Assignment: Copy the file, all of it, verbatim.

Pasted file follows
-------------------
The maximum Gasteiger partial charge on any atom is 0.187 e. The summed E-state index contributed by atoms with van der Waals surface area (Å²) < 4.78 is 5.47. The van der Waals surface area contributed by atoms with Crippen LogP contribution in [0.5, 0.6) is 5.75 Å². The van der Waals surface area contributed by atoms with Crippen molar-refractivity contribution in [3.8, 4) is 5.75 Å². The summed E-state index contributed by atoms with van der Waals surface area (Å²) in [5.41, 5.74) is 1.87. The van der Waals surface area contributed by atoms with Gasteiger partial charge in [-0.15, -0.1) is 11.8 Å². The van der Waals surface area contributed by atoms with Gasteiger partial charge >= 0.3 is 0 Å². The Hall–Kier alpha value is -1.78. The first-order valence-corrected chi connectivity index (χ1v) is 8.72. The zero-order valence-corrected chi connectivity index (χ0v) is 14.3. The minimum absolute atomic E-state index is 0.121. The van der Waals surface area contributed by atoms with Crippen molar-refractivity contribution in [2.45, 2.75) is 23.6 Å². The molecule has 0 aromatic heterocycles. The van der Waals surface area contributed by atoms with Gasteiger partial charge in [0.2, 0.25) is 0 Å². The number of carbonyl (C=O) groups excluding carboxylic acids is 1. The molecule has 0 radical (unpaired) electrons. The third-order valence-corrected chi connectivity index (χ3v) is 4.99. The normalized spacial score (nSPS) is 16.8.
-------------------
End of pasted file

The maximum Gasteiger partial charge on any atom is 0.187 e. The summed E-state index contributed by atoms with van der Waals surface area (Å²) < 4.78 is 5.47. The van der Waals surface area contributed by atoms with Crippen LogP contribution in [0.5, 0.6) is 5.75 Å². The van der Waals surface area contributed by atoms with Crippen molar-refractivity contribution in [3.8, 4) is 5.75 Å². The summed E-state index contributed by atoms with van der Waals surface area (Å²) in [5.41, 5.74) is 1.87. The van der Waals surface area contributed by atoms with Gasteiger partial charge in [-0.15, -0.1) is 11.8 Å². The van der Waals surface area contributed by atoms with Gasteiger partial charge >= 0.3 is 0 Å². The Hall–Kier alpha value is -1.78. The first-order valence-corrected chi connectivity index (χ1v) is 8.72. The zero-order valence-corrected chi connectivity index (χ0v) is 14.3. The minimum absolute atomic E-state index is 0.121. The van der Waals surface area contributed by atoms with Crippen molar-refractivity contribution in [2.45, 2.75) is 23.6 Å². The molecule has 0 aromatic heterocycles. The van der Waals surface area contributed by atoms with Gasteiger partial charge in [0.2, 0.25) is 0 Å². The number of carbonyl (C=O) groups excluding carboxylic acids is 1. The molecule has 0 radical (unpaired) electrons. The third-order valence-corrected chi connectivity index (χ3v) is 4.99. The normalized spacial score (nSPS) is 16.8.